• Only six product prices, each visually defined by a system of six distinct plate colors.
  • A snap for the wait staff to count the plates by color and calculate the final bill.
  • Fun for the kids!

Seattle may be wet and remote, and I-5 traffic sucks, but I admire how the businesses there are willing to try out new technologies to improve their customer service. And as a result, no none will ever confuse them with a Cow Town.

Making Waves

I’m just back from vacation in the Pacific Northwest. Exactly what a summer holiday from Denver should be: cool weather, mentally relaxing, and full of new sights, tastes, and sounds. Tempted as I was to post while in absentia, I decided instead to live in the moment, collect my thoughts, and later wring them out onto the blog.

First, a wry observation on the divide between the haves and have-nots:

jane-surfShortly after we arrived in Seattle, we were invited out to tony Mercer Island (median household income of $151,904 and median house sale price of $1,001,405) for an outstanding local outdoor production of The Tempest. Traveling to an island to watch a play about an island. How meta is that?

My daughter – restless little ball of energy that she is – insisted we seek out the park’s beach before the play began. Because isn’t Shakespeare really just another opportunity to don a bikini and get wet?

As we arrived, I was surprised to find the beach occupied by what appeared to be mostly immigrants or tourists (suggested by a prevalence of non-English conversations). Hmmmm. Wasn’t this Mercer Island?

The lake was still and the water warm, and when a sudden cascade of rolling waves crashed against the beach, I smiled as my daughter and the other children cheered, rushed in and body surfed.

Then it dawned on me that I was witnessing an actual ripple effect of the wealth in America. These were wakes, byproducts of the multimillion-dollar yachts that passed by the beach. Here, in one of the most expensive zip codes in the US, the privileged few were providing waves of pure enjoyment to those of lesser income. A perfect metaphor for the benefits of fiscal conservatism.

And no one seemed to care or even recognize that the ripples were an illusion made real by the distribution of wealth. Back at the play, The Bard had it right: “We are such stuff as dreams are made on, and our little life is rounded with a sleep.”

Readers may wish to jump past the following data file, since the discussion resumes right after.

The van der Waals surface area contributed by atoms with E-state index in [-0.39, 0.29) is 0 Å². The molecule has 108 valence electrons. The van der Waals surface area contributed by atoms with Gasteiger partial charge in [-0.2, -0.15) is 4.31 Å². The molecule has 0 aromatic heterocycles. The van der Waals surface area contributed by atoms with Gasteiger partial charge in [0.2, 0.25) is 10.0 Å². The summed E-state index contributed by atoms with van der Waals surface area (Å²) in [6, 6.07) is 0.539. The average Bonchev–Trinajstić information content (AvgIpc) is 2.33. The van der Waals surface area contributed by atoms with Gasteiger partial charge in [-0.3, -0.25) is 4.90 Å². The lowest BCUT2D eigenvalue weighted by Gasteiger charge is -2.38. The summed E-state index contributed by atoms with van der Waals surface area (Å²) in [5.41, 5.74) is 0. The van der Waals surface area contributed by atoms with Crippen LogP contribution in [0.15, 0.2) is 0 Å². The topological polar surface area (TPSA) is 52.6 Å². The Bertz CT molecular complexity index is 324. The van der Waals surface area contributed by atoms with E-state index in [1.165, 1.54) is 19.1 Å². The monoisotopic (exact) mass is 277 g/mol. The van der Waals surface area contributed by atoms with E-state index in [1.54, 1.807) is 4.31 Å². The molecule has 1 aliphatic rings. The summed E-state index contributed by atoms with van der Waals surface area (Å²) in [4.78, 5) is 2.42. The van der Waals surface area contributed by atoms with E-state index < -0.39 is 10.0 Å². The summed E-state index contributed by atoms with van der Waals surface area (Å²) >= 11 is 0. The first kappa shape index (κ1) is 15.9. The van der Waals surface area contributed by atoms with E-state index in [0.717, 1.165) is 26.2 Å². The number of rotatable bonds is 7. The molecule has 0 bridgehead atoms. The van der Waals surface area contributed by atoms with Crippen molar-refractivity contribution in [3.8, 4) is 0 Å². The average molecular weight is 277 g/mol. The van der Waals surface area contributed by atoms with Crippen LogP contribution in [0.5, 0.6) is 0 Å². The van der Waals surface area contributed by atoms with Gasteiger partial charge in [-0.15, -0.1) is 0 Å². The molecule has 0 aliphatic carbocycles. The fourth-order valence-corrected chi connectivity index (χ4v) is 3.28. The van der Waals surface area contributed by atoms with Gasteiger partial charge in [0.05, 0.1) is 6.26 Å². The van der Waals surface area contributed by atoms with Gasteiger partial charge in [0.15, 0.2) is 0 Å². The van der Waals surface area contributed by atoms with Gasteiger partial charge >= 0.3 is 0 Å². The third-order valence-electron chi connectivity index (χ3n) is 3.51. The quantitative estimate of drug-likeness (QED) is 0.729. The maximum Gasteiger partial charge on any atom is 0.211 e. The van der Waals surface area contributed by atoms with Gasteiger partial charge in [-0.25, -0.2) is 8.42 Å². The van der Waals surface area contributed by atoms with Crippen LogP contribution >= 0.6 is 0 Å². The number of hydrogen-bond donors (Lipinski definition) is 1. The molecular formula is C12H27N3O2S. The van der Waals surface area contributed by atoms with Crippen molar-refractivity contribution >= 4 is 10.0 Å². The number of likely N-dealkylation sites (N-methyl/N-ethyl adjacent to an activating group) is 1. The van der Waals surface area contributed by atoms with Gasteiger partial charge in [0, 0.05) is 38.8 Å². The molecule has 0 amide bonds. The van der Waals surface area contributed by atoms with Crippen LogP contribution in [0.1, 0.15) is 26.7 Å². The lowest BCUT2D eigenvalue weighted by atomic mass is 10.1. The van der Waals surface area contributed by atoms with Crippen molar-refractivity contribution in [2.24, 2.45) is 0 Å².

Put Down the Shovel and Pick up the Drafting Pencil

This summer, I’ve purposefully dedicated more time for recreational reading, with an eclectic list that ticks like a metronome between fiction/hobbies (e.g, Cutting for Stone) and marketing/business (e.g.,The Checklist Manifesto, which I highly recommend). I’m fortunate to be married to a bibliophile who carves through books like a hungry Vegan through a field roast. The gems that Lori plops onto my desk are never those I would have spotted for myself.

yardsShe recently surprised me with Yards, by Billy Goodnick, a hipster California landscape designer. I’m a hobbyist gardener who’s always looking for tips and ideas on how to enhance our urban yardscape. Despite my intent to merely skim the book, Goodnick reeled me in with his colorful language and cocky irreverence for traditional garden design.

As I dug through the chapters, I became captivated by (1) his methodologies for defining the garden space and (2) his insistence on weighting the early design process over the urge to immediately plant. How refreshing!

Most non-professionals (myself included) head straight for the garden center to grab the most exotic plants, but Goodnick instead encourages a more strategic approach: mapping the use and traffic flow of the yard, exploring multiple design alternatives, and patiently testing environmental conditions (sun, soil, water). Then, only when the groundwork has been laid, should you begin to consider the right and desirable plants to lay in the ground.

I’d translate his common-sense approach as roughly 50% strategy / usability and 50% tactics. What thrilled me most (geek that I am) was how well I’ve seen the same design philosophy used in business:

  • In marketing, the best campaigns are designed carefully, customer-focused and specific in time and metrics (using a SMART approach, for example).
  • In new product development, you will have fewer delays and far lower costs with an emphasis on planning and solidifying requirements in the early stage of the product design process.
  • And in process improvement, the most experienced practitioners know that without a well defined problem statement and detailed charter, your project stands little chance of moving beyond the first tollgate.
Charles Kettering, the American inventor and engineer, famously stated: “A problem well stated is a problem half-solved.” Whether we’re talking product design, marketing, continuous improvement, or even gardening, I’d say that the sentiment rings true. Take the time to truly define the issues, look at it from several angles, and resist the temptation to dig in too early. I’ll try to remember that in the frigid, dark days of February, when those vibrant, entrancing plant catalogs arrive in the mail.